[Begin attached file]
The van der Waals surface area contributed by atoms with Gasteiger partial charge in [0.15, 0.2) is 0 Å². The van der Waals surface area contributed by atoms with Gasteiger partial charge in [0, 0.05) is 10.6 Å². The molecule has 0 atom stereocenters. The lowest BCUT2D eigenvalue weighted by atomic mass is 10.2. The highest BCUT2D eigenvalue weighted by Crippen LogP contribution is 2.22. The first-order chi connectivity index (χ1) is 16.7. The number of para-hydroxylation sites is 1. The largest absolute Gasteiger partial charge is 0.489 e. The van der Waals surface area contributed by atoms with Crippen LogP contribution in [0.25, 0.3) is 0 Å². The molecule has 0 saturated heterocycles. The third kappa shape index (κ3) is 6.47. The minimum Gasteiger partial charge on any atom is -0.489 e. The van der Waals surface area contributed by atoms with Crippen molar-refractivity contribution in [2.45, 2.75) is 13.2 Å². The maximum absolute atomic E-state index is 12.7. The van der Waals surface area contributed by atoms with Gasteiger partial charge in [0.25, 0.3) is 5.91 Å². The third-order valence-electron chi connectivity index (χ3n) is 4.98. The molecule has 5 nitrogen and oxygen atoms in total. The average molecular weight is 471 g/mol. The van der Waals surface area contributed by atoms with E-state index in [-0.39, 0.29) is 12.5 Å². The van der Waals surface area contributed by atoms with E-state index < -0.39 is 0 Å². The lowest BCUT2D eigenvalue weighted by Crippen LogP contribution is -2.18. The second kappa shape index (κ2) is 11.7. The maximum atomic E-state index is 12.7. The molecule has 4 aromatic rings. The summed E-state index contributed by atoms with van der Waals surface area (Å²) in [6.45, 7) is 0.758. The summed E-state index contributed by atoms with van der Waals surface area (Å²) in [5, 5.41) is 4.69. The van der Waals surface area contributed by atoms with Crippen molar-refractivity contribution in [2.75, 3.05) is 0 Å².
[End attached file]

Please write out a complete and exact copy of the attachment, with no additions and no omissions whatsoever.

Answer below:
The van der Waals surface area contributed by atoms with Gasteiger partial charge in [0.15, 0.2) is 0 Å². The van der Waals surface area contributed by atoms with Gasteiger partial charge in [0, 0.05) is 10.6 Å². The molecule has 0 atom stereocenters. The lowest BCUT2D eigenvalue weighted by atomic mass is 10.2. The highest BCUT2D eigenvalue weighted by Crippen LogP contribution is 2.22. The first-order chi connectivity index (χ1) is 16.7. The number of para-hydroxylation sites is 1. The largest absolute Gasteiger partial charge is 0.489 e. The van der Waals surface area contributed by atoms with Crippen LogP contribution in [0.25, 0.3) is 0 Å². The molecule has 0 saturated heterocycles. The third kappa shape index (κ3) is 6.47. The minimum Gasteiger partial charge on any atom is -0.489 e. The van der Waals surface area contributed by atoms with Crippen molar-refractivity contribution in [2.45, 2.75) is 13.2 Å². The maximum absolute atomic E-state index is 12.7. The van der Waals surface area contributed by atoms with Gasteiger partial charge in [0.25, 0.3) is 5.91 Å². The third-order valence-electron chi connectivity index (χ3n) is 4.98. The molecule has 5 nitrogen and oxygen atoms in total. The average molecular weight is 471 g/mol. The van der Waals surface area contributed by atoms with E-state index in [-0.39, 0.29) is 12.5 Å². The van der Waals surface area contributed by atoms with E-state index < -0.39 is 0 Å². The lowest BCUT2D eigenvalue weighted by Crippen LogP contribution is -2.18. The second kappa shape index (κ2) is 11.7. The maximum atomic E-state index is 12.7. The molecule has 4 aromatic rings. The summed E-state index contributed by atoms with van der Waals surface area (Å²) in [6.45, 7) is 0.758. The summed E-state index contributed by atoms with van der Waals surface area (Å²) in [5, 5.41) is 4.69. The van der Waals surface area contributed by atoms with Crippen molar-refractivity contribution in [2.75, 3.05) is 0 Å².